Saturday, 24 May 2014

You can't be inclusive and have fun, apparently.

So I was going to blog today about how half the political parties listed on the ballot for the European Parliament elections we had on Thursday were one-issue anti-Europe parties (a situation so ridiculously satirical that it has somehow passed out the far side of satire and into actually happening), but then I read this and changed my mind.

The article is a critique of certain remarks by officials at Blizzard Entertainment (who make World of Warcraft) and Nintendo in which, roughly, they argued that their games are focussed on 'fun', and that this is incompatible with presenting ethnic, gender and sexual diversity in a responsible manner. As the article puts it, they "position 'gameplay' and 'fun' in direct opposition to producing socially-conscious content."

And the article does a wonderful job of criticising this attitude, pointing out that it's equivalent to saying that a world where Blizzard and Nintendo don't have to respect other people's lives and lifestyles is simpler or more fun (I'm summarising pretty brutally - seriously, read the original article, it does a much better job of this than I can). Originally, I was just going to re-share the article to boost signal, but then I realised there was something in it I'd like to expand on.

That's the matter of how this dichotomy between fun and inclusive came to be. Why is it that the 'fun' gets spoiled when game developers (or movie studios, or book publishers etc.) try to be inclusive? I suppose there's a risk of them getting it wrong, and producing something that condescends to the groups it attempts to include. Some might think that it would add expense, in the form of making development more complex, but as this follow-up suggests, that's certainly not true for Blizzard or Nintendo in this case.

The truth, of course, is that when you get inclusive, particularly in the videogame world, the douchebags come out of the woodwork. A small minority - far smaller than any of the 'minority' groups which inclusiveness in the media should reach out to - make a big fuss and direct it at the developers, producers and other creatives. Here is one example from a couple of years ago.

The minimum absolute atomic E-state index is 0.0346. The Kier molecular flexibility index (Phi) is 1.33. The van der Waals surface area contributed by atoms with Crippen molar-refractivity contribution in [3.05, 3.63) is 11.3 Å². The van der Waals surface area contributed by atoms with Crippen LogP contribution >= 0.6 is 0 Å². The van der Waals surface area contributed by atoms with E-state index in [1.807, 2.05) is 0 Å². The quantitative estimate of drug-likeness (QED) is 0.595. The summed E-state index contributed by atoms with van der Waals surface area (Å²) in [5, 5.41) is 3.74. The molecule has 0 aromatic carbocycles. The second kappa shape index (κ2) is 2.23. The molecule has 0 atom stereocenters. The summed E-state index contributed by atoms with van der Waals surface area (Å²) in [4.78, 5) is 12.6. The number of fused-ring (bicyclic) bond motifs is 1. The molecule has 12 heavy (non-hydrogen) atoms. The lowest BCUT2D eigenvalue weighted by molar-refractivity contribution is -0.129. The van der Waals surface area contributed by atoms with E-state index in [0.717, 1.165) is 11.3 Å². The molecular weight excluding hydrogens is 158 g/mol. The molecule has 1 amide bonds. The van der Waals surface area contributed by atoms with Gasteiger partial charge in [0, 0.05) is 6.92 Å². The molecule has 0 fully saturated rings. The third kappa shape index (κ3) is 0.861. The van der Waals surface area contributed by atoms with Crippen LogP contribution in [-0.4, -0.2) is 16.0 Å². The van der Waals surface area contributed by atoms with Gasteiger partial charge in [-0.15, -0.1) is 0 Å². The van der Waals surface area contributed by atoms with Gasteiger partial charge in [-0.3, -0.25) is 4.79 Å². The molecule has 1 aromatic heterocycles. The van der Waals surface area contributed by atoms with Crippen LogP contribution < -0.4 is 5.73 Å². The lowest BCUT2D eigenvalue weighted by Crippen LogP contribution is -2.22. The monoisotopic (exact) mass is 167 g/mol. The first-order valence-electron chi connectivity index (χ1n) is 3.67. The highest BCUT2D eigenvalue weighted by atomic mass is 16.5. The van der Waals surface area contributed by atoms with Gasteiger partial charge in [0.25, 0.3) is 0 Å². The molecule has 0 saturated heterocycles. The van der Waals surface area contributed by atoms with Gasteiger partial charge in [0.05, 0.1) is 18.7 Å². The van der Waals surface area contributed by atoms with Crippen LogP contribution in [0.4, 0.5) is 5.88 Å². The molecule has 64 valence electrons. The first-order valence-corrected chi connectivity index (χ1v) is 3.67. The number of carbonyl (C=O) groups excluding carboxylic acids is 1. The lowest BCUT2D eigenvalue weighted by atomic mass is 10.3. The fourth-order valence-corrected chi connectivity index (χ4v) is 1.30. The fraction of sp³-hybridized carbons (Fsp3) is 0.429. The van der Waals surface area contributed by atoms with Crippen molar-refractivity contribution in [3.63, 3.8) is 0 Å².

And I can well imagine that this does spoil the fun, for the developers. Nobody likes having to deal with these bigots. It potentially spoils the fun for anyone who ends up paying attention to them, too - we all know that youtube comment threads are the new train wrecks, right? You just can't look away, no matter how much revulsion you feel.

But treating such bigotry and hatred as unbeatable is part of the problem. In saying that 'fun' is incompatible with inclusion, developers like Blizzard are surrendering the field without a fight. It's particularly weak of them in respect of World of Warcraft, where they could replace every non-player character with a gay black woman and only one player in a thousand would even notice.

Blizzard bigwig Rob Pardo is quoted in the article as having said of inclusion, "I wouldn't say that's really a value for us. It's not something that we're against either....", but that's not a fence you can sit on. Failing to uphold inclusion as a value is acting against it, because it allows a toxic status quo to persist. Failing to challenge the douchebags is letting them win.

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